“I’ll do it,” Ryan said cheerfully, digging in his jeans’ pocket and coming up with a pocketknife. “Then I’ve got to get to the Reynolds’.”
In moments, the plastic was shredded around the stainless steel box.
“It’s awesome,” Olivia breathed.
“It’s a hunk of metal,” Maddox argued. It pretty much was, with a small door on top and some buttons and a dispenser on the front.
Haley wrinkled her nose at him. “Just wait ’til you taste the magic that comes out of this baby.” She started removing the plastic wrapping and crumpling the pieces between her hands.
“I’m out,” said Ryan with a wave. He slipped through the back door, the girls chorusing “Bye,” behind him.
Maddox leaned against the far counter and watched as Haley and Olivia made over the machine, Haley focusing as much on the girl as on the machine in front of them. Maddox wondered if she even remembered he and Justin were in the room. “We’ll need to clean it first,” she said.
Maddox was surprised his brother was still here. Justin had been a bull rider until that accident. It was one thing to get thrown from a bull, but to be trampled by one, too? It had resulted in a career-ending injury—a fractured pelvis. Now, Justin was all but a hermit, limping around the house and battling depression.
But here he was, easing himself down into a kitchen chair and watching the two girls as they disassembled the guts of the machine and dunked them in a sinkful of hot, sudsy water.
“What flavor are you going to try first?” Haley asked.
“I was thinking about something fun, like this recipe I created for banana split.” Olivia’s voice sounded metallic as she leaned in close, her arm inside the machine as she extracted its guts.
“But then I thought for the first try, maybe I should go with something standard, like vanilla.”
“Can’t go wrong with a longstanding favorite,” Haley said. She scrubbed one of the parts, then rinsed it and set it on a dishtowel to one side of the sink. She’d made herself right at home. She and Olivia were two of a kind, Olivia’s dark curls at Haley’s auburn shoulder, both of them washing up.
He’d thought she would drop off the machine and be in a hurry to leave. Apparently he’d been wrong.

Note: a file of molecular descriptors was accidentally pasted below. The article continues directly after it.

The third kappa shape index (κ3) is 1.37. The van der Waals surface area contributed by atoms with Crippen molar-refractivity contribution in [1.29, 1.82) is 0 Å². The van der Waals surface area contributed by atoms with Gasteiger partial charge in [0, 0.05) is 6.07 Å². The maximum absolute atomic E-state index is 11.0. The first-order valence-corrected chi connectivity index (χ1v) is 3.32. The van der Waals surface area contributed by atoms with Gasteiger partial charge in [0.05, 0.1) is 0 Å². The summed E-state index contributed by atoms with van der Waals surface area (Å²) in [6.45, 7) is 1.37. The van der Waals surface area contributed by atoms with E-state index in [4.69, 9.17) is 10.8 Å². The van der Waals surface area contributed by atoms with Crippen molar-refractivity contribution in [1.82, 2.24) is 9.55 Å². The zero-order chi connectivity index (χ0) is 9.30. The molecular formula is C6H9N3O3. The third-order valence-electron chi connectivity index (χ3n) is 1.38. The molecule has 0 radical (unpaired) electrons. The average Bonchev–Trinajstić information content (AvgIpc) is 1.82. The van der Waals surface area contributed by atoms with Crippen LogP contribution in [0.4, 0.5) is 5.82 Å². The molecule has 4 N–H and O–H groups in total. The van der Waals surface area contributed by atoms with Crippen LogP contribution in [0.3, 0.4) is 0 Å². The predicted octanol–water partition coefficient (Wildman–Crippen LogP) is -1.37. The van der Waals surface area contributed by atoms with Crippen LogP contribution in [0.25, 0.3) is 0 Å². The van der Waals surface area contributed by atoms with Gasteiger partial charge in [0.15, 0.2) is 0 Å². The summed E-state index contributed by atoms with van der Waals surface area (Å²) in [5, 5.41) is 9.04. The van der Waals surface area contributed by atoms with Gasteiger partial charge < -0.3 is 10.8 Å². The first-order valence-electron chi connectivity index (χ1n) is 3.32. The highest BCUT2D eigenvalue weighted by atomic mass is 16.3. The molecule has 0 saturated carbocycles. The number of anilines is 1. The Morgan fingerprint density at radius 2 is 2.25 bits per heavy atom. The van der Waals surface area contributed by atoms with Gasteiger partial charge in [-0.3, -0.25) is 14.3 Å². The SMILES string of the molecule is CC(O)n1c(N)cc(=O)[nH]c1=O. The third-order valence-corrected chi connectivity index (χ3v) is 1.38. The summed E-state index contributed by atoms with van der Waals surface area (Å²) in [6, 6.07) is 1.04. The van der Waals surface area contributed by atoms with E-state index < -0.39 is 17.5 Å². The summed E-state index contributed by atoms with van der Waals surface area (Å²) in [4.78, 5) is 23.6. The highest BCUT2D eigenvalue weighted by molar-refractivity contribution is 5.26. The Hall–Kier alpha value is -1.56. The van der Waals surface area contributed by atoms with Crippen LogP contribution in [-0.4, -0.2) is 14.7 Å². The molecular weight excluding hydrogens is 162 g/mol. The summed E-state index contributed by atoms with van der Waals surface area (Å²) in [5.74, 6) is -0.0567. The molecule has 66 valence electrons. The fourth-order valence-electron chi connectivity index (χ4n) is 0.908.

And then she looked over her shoulder, right at him. “So what’s for supper, boys?”
He hadn’t thought she would stay. But Olivia’s face was all lit up, and he found himself saying, “I can fire up the grill…”
“Uncle Justin makes a mean barbecued chicken,” Olivia said, then sent an uncertain look over her shoulder, as if she might’ve blundered by saying so.
Justin had been so closed in his own little world since his injury, temper close to the surface and frequently boiling over.
Maddox had shouted louder than a coach from the sidelines after he’d let Olivia ride off to town the other day. The younger man hadn’t even noticed she’d been gone, too dazed and drugged on pain meds.
But now Justin met Olivia’s gaze squarely, his expression clear-eyed for the first time in a long time.
“If I can get a pretty girl to hold the platter for me, I’ll give it a shot.”
Haley laughed, drying her hands. She threw her arm around Livy’s shoulders. “Do you think he was talking about you or me?”
She wasn’t quite the shy girl he remembered. She’d matured, but her gentle spirit was still there. He watched as the girls shifted from the now drying equipment to Olivia’s notebook and bent over it.
He could almost feel himself falling for her again.
But that was dangerous.
He wasn’t the same boy he’d been back then, either. He was a college dropout whose dreams had been put on hold forever.
He didn’t know how to dream anymore.
Even though Justin flirted with Haley under the guise of teasing Livy, she knew he was harmless. There was something broken behind his eyes.
It was Maddox’s sometimes-hot, sometimes-angsty gaze that she couldn’t ignore.
It sent prickles up the back of her neck and made her fidgety as she and Olivia reassembled the blast freezer. At least she could pretend her fumbling was because the machine was new to them.
Finally, they got it back together.
“This is a great spot for it,” she told Olivia. It really was. A wide swath of bare cabinet halfway between the stovetop and sink, with access to the island in the middle of the kitchen.
“Uncle Maddox moved some stuff around so it would fit.”
“Oh, he did?”
Now that Olivia had mentioned it, the microwave was a newer model that didn’t match the rest of the worn appliances. The microwave had been mounted above the stove, and freshly cut wood showed on the cabinets where he might’ve cut them to make it fit.
Haley flicked a gaze to Maddox. The tips of his ears had gone pink, just like Olivia’s had the other day. An adorable shared family trait.
“Kitchen needed updating,” he muttered beneath his breath. “Got to start the grill.” He moved away, slipping out the back door.
Justin stayed, pushing himself slowly out of the chair and shuffling around the counter on his crutch. “Outta my way, cuties.”
“But we have to start our base,” Olivia protested. She was practically vibrating with excitement, bouncing on the balls of her feet.
“If you want my special chicken you’ve got to let me marinate it for a few minutes, Livy-Skivvy.”
“Uncle Justin!” Olivia’s token protest and giggle showed she wasn’t too old yet for the silly nickname.